by Martin Walker
We are fortunate in the Bergerac that our local wines are not well known in the international market. That means more is available for us and the prices we pay in this region are significantly lower than those for the better-known wines of Bordeaux and Burgundy.
But it is sad for our local winemakers who deserve to be far better and more widely known. It is not an easy life with a great deal of hard work, steep labour costs and they are constantly at the mercy of variable weather.
Although we would all hate to see Bergerac becoming fashionable in China, with prices shooting up and château after château being bought by investors from Shanghai (which has happened in Bordeaux, with less than happy results), our Bergerac vignerons deserve to have access to wider markets.
I travel a great deal, for pleasure and for book tours, and I always look out for Bergerac wines in foreign countries. In Britain I can find the outstanding local wines like Château Tiregand at some specialist wine shops, like Spirited Wines on the Fulham Road in London. And since Muriel Chatel was born and raised in the Bergerac, her Borough Wines chain in London offers a lovely white from La Tour des Vents.
In the chain stores I can find Bergerac wine at Majestic, usually Clos d’Yvigne. Waitrose sells a generic wine called La Chandelle, a red made from Merlot grapes and a white from Sauvignon Blanc. Both are very pleasant wines and good value. Sainsbury offers a Grande Réserve Bergerac white for a very reasonable GBP 5.50, made from a highly agreeable Sémillon-Sauvignon blend.
Marks and Spencer is the outstanding exception. They sell the splendid Château de la Jaubertie white wine for ten quid a bottle, the delightful Primo de Conti and Clos d’Yvigne and Château Mayne de Beauregard for a little more. (There is usually a discount of 20% when you buy a case of twelve bottles). Unless I’m driving back to Britain with wine in the boot, it’s M&S I visit to feed my Bergerac addiction.
Château Feely in Saussignac also has a Europe-wide delivery service. Now that the wines of Duras are linked to Bergerac, the Château du Grand Mayne deserves a mention not for its very good wines but for its marketing, with deliveries to the UK and their arrangement with Franglais wine store in Calais for people to order in advance and pick up cases before crossing to Britain.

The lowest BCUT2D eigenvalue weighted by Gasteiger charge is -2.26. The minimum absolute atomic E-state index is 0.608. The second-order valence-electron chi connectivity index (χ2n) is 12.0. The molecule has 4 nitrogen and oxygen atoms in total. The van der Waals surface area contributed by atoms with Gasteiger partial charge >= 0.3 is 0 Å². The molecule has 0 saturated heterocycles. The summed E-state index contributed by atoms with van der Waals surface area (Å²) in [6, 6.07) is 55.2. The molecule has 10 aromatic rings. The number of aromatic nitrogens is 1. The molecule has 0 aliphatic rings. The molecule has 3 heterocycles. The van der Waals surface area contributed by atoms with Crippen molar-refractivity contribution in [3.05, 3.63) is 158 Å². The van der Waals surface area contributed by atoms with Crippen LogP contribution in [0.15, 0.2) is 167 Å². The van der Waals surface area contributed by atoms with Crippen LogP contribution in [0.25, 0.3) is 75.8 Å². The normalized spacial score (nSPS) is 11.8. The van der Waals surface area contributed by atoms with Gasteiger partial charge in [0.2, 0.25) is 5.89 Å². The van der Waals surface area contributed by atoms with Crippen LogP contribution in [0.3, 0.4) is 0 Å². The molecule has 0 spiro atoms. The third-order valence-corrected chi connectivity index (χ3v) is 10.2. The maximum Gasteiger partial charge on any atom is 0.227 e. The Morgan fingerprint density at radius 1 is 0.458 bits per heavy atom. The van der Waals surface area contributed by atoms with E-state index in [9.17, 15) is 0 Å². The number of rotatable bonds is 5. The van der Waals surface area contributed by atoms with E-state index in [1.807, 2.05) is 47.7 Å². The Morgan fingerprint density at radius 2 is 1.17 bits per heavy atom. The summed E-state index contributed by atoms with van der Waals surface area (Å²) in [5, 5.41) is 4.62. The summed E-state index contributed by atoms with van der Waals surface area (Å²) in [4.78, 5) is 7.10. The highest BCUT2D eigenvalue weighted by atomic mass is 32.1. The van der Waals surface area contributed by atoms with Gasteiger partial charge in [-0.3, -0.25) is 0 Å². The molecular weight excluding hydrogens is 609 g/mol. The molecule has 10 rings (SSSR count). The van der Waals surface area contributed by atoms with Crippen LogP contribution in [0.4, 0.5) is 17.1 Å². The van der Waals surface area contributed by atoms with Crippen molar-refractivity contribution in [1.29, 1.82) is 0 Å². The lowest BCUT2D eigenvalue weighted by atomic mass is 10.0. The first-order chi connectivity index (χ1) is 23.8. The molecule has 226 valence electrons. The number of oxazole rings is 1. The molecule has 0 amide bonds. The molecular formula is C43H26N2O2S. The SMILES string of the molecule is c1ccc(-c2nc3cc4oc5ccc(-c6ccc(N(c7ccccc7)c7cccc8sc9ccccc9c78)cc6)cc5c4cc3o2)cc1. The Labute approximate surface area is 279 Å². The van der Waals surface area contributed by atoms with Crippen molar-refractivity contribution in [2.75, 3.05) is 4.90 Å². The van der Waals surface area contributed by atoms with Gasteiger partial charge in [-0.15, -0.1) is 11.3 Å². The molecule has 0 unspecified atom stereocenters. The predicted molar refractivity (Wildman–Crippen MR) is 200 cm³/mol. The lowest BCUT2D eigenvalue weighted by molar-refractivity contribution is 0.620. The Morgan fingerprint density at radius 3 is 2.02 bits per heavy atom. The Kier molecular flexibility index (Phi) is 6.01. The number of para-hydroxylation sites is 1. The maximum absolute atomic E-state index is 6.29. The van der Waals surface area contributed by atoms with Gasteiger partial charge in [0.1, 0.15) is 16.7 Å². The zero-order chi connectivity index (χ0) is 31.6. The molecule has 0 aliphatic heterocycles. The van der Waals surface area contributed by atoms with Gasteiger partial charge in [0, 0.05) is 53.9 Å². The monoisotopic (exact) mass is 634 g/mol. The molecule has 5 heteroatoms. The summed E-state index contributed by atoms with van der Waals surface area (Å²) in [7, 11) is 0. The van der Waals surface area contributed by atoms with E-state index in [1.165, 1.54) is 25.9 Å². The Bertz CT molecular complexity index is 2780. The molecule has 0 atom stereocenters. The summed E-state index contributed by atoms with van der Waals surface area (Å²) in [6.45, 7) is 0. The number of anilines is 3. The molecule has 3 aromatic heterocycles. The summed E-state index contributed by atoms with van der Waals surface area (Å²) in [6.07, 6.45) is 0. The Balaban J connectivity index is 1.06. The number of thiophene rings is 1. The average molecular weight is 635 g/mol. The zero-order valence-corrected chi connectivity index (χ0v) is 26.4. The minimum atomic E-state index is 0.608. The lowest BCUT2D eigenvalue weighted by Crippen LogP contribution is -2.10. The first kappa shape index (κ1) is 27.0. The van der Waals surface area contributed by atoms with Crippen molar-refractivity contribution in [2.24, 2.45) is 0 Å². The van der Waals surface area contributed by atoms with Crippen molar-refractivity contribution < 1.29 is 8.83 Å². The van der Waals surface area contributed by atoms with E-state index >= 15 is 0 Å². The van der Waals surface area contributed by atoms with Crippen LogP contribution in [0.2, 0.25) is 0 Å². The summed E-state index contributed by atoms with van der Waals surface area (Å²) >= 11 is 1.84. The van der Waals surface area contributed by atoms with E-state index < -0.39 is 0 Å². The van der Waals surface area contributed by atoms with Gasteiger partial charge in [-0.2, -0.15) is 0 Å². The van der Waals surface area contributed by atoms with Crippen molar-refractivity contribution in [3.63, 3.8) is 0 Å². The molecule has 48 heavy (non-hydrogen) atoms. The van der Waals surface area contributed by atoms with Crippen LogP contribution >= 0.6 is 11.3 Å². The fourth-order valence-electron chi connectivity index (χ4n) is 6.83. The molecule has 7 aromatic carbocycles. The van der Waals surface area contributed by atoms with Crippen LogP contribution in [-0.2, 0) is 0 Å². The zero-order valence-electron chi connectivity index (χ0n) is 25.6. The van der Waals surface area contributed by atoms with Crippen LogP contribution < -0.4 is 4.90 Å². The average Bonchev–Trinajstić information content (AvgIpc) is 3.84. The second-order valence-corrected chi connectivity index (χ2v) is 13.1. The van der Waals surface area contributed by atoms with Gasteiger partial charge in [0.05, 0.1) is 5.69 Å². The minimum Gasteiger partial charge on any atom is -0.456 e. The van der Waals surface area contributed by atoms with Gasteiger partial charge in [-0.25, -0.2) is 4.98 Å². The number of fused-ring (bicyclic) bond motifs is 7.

But Bergerac is hardly well known in the British market, where it is overwhelmed by the well-organised marketing of Australian, South African and South American producers. One major reason for this is that the big supermarkets tend to buy in large quantities (and to drive a very hard bargain on price) and very few Bergerac vineyards can supply thousands of bottles while also serving their traditional customers in France.
In the US, I have found only Château Bélingard at the nationwide Total wine chain, and it is only available in a handful of stores. Trader Joe’s, a chain of up-market food and wine, stocks no Bergerac. My favourite wine store in Washington, where we lived for many years, Calvert and Woodley, stocks the excellent Montravel, Château Puy Servain, for just under $10. It is also stocked by the splendid Wine House of San Francisco.
Puy Servain is owned by Daniel Hecquet, a tireless marketer of his own wines who visits Hong Kong and China every year and has built a decent trade there. And when the travelling Lascaux cave exhibition was launched in Chicago three years ago, his very special wine, named Sorge, was served at the celebration dinner. He only makes it in years of particularly fine vintages.
In Germany, thanks to the tireless efforts and annual sales trips of the owner, Jean-Marie Huré, you can find Château Tourmentine in several specialist wine stores. It is the wine that German bookstores usually serve when I do readings. And I always enjoy doing a reading at the excellent Topaz restaurant in Bremen. The owner, Catherine Holle, has a house near Bergerac and knows the wines of the region very well indeed. Her wine list is a treasure.
In short, it is usually the personal connections and drive of individual vineyards that count, reinforced by the hard work of the team at Vins de Bergerac who do their best with a budget that’s just a fraction of the 12 million euros budget that Australian wine spent on marketing in 2013.
We produce around 400,000 hectolitres of wine in the Bergerac each year, which is more than fifty million bottles. I suppose we could drink it all ourselves but it would be good for everyone if we could share it more widely.
Martin Walker, author of the best-selling ‘Bruno, chief of police’ novels, is a Grand Consul de la Vinée de Bergerac. Formerly a journalist, he spent 25 years as foreign correspondent for The Guardian and then became editor-in-chief of United Press International. He and his wife Julia have had a home in the Périgord since 1999 and one of his great hobbies is visiting the vineyards of Bergerac.